Reply to “Comments on POTSOL: Model to predict extraterrestrial and clear sky solar radiation and ground level solar radiation prediction model including cloud cover effects”

Department of Agricultural Engineering University of Maryland College Park, MD 20740 U.S.A.
Solar Energy (Impact Factor: 3.47). 01/1984; 37(4):321. DOI: 10.1016/0038-092X(86)90050-2


The model Estimated Solar Radiation (ESR) was developed to predict solar radiation on a horizontal surface for any latitude as a function of total opaque cloud cover. ESR was verified by comparing predicted and observed daily totals of solar radiation on a horizontal surface for Salisbury, Maryland (lat. 38.5°N), and Ely, Nevada (lat. 39.2°N), using hourly values of observed total opaque cloud cover for each location obtained from the National Climatic Center, Asheville, North Carolina. Although the model slightly underpredicts on those days when total opaque cloud cover is high (9–10) and overpredicts on those days when total opaque cloud cover is low (0–1), it provides excellent correlation with observed data (R = 0.87 for Salisbury and 0.94 for Ely).

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    ABSTRACT: The main effort was directed at the parametric sensitivity study and definition of the conceptual design. A computer program containing the solar irradiance, solar array, and energy balance models was developed. Using this program, analyses were conducted to determine the sensitivities of solar insolation and the corresponding solar array output at five sites selected for this study as well as the performance of several solar array/battery systems. Based on the results of this analysis, a baseline electrical configuration was chosen and three design options were recommended. Architectural renderings of two photovoltaic residential concepts, one above-ground and the other underground, are also presented.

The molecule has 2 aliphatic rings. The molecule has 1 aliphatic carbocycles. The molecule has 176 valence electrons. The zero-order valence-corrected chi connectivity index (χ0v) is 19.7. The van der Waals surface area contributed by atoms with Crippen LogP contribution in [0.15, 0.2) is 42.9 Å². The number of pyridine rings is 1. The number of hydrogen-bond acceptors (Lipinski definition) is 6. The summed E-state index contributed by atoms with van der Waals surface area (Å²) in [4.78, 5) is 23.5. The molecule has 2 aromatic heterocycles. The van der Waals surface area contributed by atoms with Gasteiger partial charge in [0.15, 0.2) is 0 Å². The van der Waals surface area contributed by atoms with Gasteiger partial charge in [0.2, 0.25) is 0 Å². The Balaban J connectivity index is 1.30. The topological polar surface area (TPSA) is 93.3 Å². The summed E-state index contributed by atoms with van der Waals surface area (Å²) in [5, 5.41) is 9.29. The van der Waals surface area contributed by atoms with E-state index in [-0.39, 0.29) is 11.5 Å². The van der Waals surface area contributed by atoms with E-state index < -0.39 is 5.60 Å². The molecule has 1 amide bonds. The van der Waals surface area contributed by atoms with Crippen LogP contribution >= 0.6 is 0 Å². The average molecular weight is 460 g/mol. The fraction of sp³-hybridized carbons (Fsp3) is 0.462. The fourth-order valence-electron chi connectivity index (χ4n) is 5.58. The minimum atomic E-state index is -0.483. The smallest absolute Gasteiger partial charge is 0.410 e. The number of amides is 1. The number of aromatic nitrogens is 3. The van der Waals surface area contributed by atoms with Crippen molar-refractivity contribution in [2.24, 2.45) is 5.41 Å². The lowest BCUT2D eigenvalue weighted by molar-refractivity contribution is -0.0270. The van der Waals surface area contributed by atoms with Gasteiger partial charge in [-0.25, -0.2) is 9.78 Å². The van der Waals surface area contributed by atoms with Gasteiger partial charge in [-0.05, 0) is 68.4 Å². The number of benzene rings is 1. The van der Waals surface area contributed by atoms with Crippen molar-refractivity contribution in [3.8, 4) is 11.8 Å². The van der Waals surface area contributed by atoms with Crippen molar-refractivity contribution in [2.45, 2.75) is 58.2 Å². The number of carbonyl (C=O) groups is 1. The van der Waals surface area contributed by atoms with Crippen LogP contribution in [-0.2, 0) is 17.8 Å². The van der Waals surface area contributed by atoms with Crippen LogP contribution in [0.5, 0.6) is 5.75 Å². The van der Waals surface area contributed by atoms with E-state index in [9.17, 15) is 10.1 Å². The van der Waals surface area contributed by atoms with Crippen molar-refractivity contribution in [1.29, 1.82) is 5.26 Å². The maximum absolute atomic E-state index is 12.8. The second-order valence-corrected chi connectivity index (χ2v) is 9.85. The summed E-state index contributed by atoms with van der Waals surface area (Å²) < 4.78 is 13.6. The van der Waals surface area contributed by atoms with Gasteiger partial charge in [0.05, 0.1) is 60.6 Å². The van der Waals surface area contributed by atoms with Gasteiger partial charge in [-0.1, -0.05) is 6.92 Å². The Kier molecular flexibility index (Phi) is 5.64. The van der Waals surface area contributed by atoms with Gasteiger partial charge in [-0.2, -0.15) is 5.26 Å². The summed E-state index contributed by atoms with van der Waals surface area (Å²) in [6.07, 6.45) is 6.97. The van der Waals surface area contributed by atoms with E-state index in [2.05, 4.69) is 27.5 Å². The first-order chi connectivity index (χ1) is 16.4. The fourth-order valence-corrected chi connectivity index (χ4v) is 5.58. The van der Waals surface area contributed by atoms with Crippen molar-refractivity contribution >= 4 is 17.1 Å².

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    ABSTRACT: It was observed that hourly cloud cover data from two locations, Salisbury, MD and Ely, NV have a beta distribution. Beta distribution parameters P and Q were determined for each set of observations on a specific hour of a specific month. Random hourly cloud cover data were generated for the two locations using the set of P and Q parameters determined from observed data. The generated cloud cover data were used with a deterministic solar radiation model to compute hourly total solar radiation. Results indicate that the weekly totals of solar radiation computed using random cloud cover data for both locations are in good agreement with the observed weekly totals. The correlation coefficients between observed and calculated weekly solar radiation totals were 0.87 for Salisbury and 0.91 for Ely.
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